- Do anything as a parent other than affirm your child if they express a view contrary to their parents views on sexuality or gender.
- To have a conversation within the family or between friends concerning what to do about unwanted sexual desires.
- To hurt a person’s feelings by presenting orthodox religious beliefs (or scientific evidence) which contravene a person’s own perceived sexual or gender identity.
- Engage in ordinary disagreements and consensual conversations about religion and morality.
A similar view is expressed by the Institute for Civil Society think tank.
This discrepancy in interpretation is critical, and needs to be resolved in the debate. Eternity is in the awkward position of being unable to resolve this difference.
The bill takes one side in the debate over transgender transitioning, with provision that protects those supporting a gender transition. But those who might seek to slow down or halt a transition – outside the medical profession, at least – are exposed to the penalties in the bill.
Foster helpfully explains what is mean by “harm” or “serious harm” in the bill.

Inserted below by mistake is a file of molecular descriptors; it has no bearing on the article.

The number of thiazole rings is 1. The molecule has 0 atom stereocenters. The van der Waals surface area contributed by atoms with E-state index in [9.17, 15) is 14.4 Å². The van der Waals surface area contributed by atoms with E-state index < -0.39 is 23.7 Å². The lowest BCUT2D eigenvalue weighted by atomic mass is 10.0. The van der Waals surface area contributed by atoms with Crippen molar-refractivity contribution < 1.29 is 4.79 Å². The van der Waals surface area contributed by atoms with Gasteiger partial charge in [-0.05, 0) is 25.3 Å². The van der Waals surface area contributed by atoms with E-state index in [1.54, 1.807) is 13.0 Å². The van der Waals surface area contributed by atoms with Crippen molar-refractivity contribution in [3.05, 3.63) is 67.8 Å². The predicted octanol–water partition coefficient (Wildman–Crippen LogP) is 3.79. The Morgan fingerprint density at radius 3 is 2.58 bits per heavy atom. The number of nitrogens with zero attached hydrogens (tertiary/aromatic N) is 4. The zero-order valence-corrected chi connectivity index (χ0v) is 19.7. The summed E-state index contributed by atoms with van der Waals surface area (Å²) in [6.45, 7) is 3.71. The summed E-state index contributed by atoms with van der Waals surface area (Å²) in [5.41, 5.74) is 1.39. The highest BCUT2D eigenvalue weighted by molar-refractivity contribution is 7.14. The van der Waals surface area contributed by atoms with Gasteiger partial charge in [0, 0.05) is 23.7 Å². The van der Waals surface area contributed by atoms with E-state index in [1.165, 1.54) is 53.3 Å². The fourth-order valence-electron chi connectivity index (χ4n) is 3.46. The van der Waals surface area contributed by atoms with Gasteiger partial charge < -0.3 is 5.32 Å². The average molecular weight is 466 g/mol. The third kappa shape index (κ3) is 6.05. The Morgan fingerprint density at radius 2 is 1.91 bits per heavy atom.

“Note that the definition of ‘injury’ and ‘serious injury’ are taken from section 15 of the Crimes Act 1958 (Vic). There we read that: ‘serious injury’ means — (a) an injury (including the cumulative effect of more than one injury) that — (i) endangers life; or (ii) is substantial and protracted …”
“The word ‘injury’ is defined in the 1958 Act to mean ‘physical injury’ or ‘harm to mental health’, and that second term is defined as follows: ‘harm to mental health’ includes psychological harm but does not include an emotional reaction such as distress, grief, fear or anger unless it results in psychological harm.
“So the section 10 offence will usually require some form of danger to life or substantial and protracted impact which results in diagnosed psychological harm. The offender has to ‘intentionally’ engage in the relevant ‘practice’, but they do not have to intend harm – that might be a result of ‘negligence’.”
Besides being more stringent than the similar bills recently passed in Queensland and the ACT, the Victorian Bill contains an unusual feature which targets conservative Christians in particular.
The bill’s stated objects include denunciation of conversion or suppression practices. In addition, the bill affirms:
- that a person’s sexual orientation or gender identity is not broken and in need of fixing; and
- that no sexual orientation or gender identity constitutes a disorder, disease, illness, deficiency or shortcoming; and
- that change or suppression practices are deceptive and harmful, both to the person subject to the change or suppression practices and to the community as a whole.
If this bill passes, Christians in Victoria who affirm the traditional teachings of the Bible will be on official notice that they are out of step with society.